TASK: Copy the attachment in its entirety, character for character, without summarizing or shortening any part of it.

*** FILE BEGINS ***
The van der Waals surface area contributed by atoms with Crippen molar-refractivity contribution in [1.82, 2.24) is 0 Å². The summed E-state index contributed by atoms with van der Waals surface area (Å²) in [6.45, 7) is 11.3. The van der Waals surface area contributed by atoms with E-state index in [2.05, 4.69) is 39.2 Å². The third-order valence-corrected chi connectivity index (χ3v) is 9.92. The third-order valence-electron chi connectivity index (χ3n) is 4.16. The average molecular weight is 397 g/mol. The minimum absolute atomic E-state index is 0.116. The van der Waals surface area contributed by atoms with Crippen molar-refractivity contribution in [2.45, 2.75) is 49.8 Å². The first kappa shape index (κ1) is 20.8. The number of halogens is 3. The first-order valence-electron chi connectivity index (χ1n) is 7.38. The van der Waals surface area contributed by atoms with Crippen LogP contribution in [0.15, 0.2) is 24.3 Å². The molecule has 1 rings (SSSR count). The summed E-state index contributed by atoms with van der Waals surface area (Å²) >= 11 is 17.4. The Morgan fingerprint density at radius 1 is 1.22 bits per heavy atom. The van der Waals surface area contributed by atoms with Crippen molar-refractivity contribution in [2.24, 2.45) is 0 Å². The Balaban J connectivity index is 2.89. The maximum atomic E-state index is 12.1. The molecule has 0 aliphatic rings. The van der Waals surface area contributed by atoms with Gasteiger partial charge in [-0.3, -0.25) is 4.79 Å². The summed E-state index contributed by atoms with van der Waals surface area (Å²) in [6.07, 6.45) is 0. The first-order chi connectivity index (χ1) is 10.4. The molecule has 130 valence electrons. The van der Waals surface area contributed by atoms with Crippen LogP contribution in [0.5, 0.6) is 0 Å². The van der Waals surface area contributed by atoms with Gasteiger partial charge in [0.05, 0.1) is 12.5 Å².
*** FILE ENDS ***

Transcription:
The van der Waals surface area contributed by atoms with Crippen molar-refractivity contribution in [1.82, 2.24) is 0 Å². The summed E-state index contributed by atoms with van der Waals surface area (Å²) in [6.45, 7) is 11.3. The van der Waals surface area contributed by atoms with E-state index in [2.05, 4.69) is 39.2 Å². The third-order valence-corrected chi connectivity index (χ3v) is 9.92. The third-order valence-electron chi connectivity index (χ3n) is 4.16. The average molecular weight is 397 g/mol. The minimum absolute atomic E-state index is 0.116. The van der Waals surface area contributed by atoms with Crippen molar-refractivity contribution in [2.45, 2.75) is 49.8 Å². The first kappa shape index (κ1) is 20.8. The number of halogens is 3. The first-order valence-electron chi connectivity index (χ1n) is 7.38. The van der Waals surface area contributed by atoms with Crippen LogP contribution in [0.15, 0.2) is 24.3 Å². The molecule has 1 rings (SSSR count). The summed E-state index contributed by atoms with van der Waals surface area (Å²) >= 11 is 17.4. The Morgan fingerprint density at radius 1 is 1.22 bits per heavy atom. The van der Waals surface area contributed by atoms with Crippen molar-refractivity contribution in [2.24, 2.45) is 0 Å². The Balaban J connectivity index is 2.89. The maximum atomic E-state index is 12.1. The molecule has 0 aliphatic rings. The van der Waals surface area contributed by atoms with Gasteiger partial charge in [-0.3, -0.25) is 4.79 Å². The summed E-state index contributed by atoms with van der Waals surface area (Å²) in [6.07, 6.45) is 0. The first-order chi connectivity index (χ1) is 10.4. The molecule has 130 valence electrons. The van der Waals surface area contributed by atoms with Crippen LogP contribution in [0.5, 0.6) is 0 Å². The van der Waals surface area contributed by atoms with Gasteiger partial charge in [0.05, 0.1) is 12.5 Å².